Among those who rest on this site of the cemetery, Lee A. Davis, an African American soldier of just 20 years old, was executed for the assault and rape of two girls near Wiltshire in England. His case is striking because it happened far from the continent. Apparently, the soldier pointed his rifle at two girls who were returning from the cinema and ordered them to hide behind some bushes. One of them tried to escape, so Lee A. Davis shot at her and ended her life. He raped the other, although he did not kill her. Later the girl gave a statement and Davis was tried and hanged in December 1943 by Thomas Pierrepoint, the British executioner.
The story of Blake W. Mariano is crueler. This soldier, 29 years old and father of three children, fought for the United States in Africa, Italy and southern France. However, on April 15, 1945, he committed an outrage in the southwest of Germany that cost him his life. After going out to drink and get drunk on cognac, he forced a young woman named Elfriede (21) to have sex with him. Later he did the same with another one named Martha (41), whom he killed after discovering that she was menstruating. In case it was not enough, he repeated his behavior with another woman, 54 years old. The next day an investigation began that ended with him hanging.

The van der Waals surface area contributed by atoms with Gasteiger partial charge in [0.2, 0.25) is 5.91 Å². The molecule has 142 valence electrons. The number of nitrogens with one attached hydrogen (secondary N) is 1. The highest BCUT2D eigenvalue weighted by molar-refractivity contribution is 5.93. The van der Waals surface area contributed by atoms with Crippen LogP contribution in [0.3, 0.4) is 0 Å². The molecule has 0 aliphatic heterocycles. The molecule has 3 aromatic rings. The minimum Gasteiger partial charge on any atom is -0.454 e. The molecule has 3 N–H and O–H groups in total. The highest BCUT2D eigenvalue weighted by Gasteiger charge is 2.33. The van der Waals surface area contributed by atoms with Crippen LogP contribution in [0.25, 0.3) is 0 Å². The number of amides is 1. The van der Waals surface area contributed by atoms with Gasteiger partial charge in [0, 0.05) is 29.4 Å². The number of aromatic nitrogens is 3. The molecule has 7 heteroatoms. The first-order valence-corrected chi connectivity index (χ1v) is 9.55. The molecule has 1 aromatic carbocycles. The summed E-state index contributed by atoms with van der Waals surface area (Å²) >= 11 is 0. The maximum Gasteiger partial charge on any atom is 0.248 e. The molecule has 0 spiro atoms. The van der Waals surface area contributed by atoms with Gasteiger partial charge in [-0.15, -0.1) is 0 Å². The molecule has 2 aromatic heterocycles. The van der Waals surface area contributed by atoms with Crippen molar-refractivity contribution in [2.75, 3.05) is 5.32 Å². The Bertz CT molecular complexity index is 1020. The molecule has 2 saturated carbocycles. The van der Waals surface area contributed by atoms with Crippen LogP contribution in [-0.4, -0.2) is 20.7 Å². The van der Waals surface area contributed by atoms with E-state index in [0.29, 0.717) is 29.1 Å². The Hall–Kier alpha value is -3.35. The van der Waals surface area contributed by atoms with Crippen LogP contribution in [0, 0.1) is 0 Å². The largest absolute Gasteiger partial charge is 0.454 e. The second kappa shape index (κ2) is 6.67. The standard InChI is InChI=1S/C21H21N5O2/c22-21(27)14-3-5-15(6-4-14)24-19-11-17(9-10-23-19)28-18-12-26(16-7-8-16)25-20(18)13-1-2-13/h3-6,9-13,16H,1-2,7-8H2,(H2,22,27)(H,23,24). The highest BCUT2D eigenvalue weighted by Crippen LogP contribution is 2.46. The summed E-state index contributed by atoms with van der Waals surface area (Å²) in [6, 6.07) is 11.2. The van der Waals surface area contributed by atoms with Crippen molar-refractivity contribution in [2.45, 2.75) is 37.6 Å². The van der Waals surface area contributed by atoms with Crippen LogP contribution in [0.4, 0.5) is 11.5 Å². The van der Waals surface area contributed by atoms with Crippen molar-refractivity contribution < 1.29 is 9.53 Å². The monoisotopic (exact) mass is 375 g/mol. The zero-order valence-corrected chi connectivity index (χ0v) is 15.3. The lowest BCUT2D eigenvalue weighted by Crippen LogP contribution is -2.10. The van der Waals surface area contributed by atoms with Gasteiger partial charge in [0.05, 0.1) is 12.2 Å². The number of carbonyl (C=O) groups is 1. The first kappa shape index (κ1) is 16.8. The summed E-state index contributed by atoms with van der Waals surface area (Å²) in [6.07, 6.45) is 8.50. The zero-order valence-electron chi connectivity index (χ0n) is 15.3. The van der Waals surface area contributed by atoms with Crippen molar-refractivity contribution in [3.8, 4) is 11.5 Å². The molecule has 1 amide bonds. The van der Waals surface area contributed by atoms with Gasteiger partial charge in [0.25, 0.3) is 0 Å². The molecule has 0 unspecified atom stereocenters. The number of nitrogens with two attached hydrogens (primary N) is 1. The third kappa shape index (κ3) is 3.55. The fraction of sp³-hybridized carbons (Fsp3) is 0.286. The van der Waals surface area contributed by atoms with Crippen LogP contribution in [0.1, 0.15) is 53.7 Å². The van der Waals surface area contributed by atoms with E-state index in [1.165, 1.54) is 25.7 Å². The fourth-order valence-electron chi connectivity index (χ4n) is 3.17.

In spite of everything, Plot E has only 94 occupied tombs now. Just two soldiers managed to escape the shame of resting there: Alex F. Miranda and Eddie Slovik. The case of the second is the most prominent, since his remains were returned to the United States. In 1987 after it was considered that his crime hadn’t been comparable to that of his companions. “Eddie Slovik was the first American soldier executed for desertion since a Union Army firing squad shot one William Smitz of Company F, 90th Pennsylvania Volunteers, in 1865,” explains Charles Glass in Deserters: A Silenced History of the Second World War. Although those soldiers who had left the ranks were counted by hundreds, to Slovik’s disgrace his case was used as a warning.
Jeremy McCoy. I am a freelance journalist published in such media outlets as History Today, Global Research and Ground Report.